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Discussion Starter · #1 ·
Over thirty years ago I bough my first big rifle a lever 30-30 (from the other lever company) As a 13 year old I was sure that my 30-30 would see me through anything. I of course steadily moved up the power scale and never looked back after I traded that nice 94 for a speadier caliber.

Looking for a rifle for my wife to hunt caribou I found an old Stevens 325B in 30-30. I have been playing with her rifle for a while and have to admit to being re-impressed with the old caliber. The kick is mild and the 170 grain bullets seem to penetrate very well. It is also very accurate, RL15 and the Win PP being a particularly fine combination.

There has been a bit written on the Big Bore forum about 458 slugs penetrating better at 45-70 speeds than faster. I am thinking that one might find a similar phenomenum working in favour of the old 30-30.

I am thinking this will be a fine caribou rifle to 200 yards. Not bad for the odd Black Bear either. In fact 85% of the shots at game I have taken over the last 30 years could have been done with this open sighted carbine.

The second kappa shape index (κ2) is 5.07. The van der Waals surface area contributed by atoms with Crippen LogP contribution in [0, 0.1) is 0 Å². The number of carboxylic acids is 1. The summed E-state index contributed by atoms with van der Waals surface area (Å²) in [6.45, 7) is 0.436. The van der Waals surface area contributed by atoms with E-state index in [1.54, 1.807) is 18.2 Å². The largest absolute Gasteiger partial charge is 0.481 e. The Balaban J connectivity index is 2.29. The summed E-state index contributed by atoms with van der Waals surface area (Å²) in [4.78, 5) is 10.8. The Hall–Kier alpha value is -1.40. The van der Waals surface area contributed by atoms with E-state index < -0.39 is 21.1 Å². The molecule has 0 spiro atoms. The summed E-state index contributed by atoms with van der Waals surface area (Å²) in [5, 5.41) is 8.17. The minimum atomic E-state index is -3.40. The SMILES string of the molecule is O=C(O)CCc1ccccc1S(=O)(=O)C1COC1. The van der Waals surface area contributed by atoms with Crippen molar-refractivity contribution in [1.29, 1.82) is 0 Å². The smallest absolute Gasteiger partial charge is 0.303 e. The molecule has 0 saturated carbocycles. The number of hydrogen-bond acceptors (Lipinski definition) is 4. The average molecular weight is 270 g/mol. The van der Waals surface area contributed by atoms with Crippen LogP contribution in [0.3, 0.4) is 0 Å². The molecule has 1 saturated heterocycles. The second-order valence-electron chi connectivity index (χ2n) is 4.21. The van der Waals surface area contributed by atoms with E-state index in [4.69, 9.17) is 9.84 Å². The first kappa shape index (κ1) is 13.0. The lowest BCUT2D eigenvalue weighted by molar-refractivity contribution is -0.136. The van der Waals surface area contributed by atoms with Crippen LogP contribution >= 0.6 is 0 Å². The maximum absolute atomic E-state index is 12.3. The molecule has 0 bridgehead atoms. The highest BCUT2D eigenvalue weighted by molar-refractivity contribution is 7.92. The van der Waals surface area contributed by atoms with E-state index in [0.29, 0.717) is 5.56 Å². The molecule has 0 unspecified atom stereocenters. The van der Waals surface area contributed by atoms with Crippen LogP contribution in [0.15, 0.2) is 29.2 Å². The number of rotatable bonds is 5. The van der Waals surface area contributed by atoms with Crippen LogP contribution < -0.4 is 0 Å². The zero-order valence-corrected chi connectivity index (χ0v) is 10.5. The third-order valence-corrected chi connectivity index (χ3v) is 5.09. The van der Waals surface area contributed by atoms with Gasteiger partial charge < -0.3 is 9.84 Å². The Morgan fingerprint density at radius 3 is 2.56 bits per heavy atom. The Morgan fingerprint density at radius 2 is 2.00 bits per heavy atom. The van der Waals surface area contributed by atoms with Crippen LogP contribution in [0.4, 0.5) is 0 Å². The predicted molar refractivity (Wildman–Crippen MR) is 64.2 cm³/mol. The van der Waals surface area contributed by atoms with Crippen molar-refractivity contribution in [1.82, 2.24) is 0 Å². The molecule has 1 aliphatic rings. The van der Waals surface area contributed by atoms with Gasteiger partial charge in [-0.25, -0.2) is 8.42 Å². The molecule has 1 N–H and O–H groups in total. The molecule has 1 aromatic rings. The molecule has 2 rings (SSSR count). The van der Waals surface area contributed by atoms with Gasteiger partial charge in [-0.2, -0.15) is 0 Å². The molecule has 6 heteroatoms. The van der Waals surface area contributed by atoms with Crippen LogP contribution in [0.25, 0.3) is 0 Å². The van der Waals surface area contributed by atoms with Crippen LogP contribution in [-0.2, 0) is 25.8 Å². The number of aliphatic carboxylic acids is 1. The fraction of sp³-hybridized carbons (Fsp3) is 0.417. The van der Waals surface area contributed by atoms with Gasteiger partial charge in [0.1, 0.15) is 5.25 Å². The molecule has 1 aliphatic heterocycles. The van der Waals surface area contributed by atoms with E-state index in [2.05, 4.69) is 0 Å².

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N of 61,

I'll have to go on record as saying if you hunt caribou with a 30WCF I think it best to keep shots to 100 yds or less. Though caribou are not huge and are not noted for being super tough they are a good deal larger and more resiliant than whitetail.

Don't mean to be a prude, but if you go to the time and effort to hunt such a grand animal a clean, humane kill is most important.

SS
 

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Discussion Starter · #3 ·
SS: I am going to respectfully disagree with you. I have lived in Canada's North for 15 years and taken between 3-10 caribou per year during that time. (I have to be close to 100 total) I have used or seen used everything from 222's to 300 magnums or my great 350 Rem Mag. My last caribou was taken with a 450 Marlin.

I have settled on a 308 Winchester as about the perfect rig. When I got a chronograph turns out my favourite handload was only generating 2600ft/sec with 150 bullets. I took a lot of caribou to 300yards with that combination. At 300 yards I was only getting about 1900ft/sec. Never had a failure due to lack of horsepower.

Started at 2400ft/sec a 150 Speer FN has 1808ft/sec at 200 yards and is designed to expand at that speed.

Seeing as my 30-30 is a clip fed model I can substitute spitzers. Started at 2400 these bullets will be at around 2000ft/sec at 200 yards.

I can't see 200 yards as a problem for an accurate 30-30.
 

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Discussion Starter · #5 ·
Na! But I have been very lucky being able to make a living in the wilderness with my family.

Caribou follow an instinct to lay down when hurt which allows for a bit less power than needed by other members of the deer family.

Also we are meat hunters so most of the animals we take are deer size.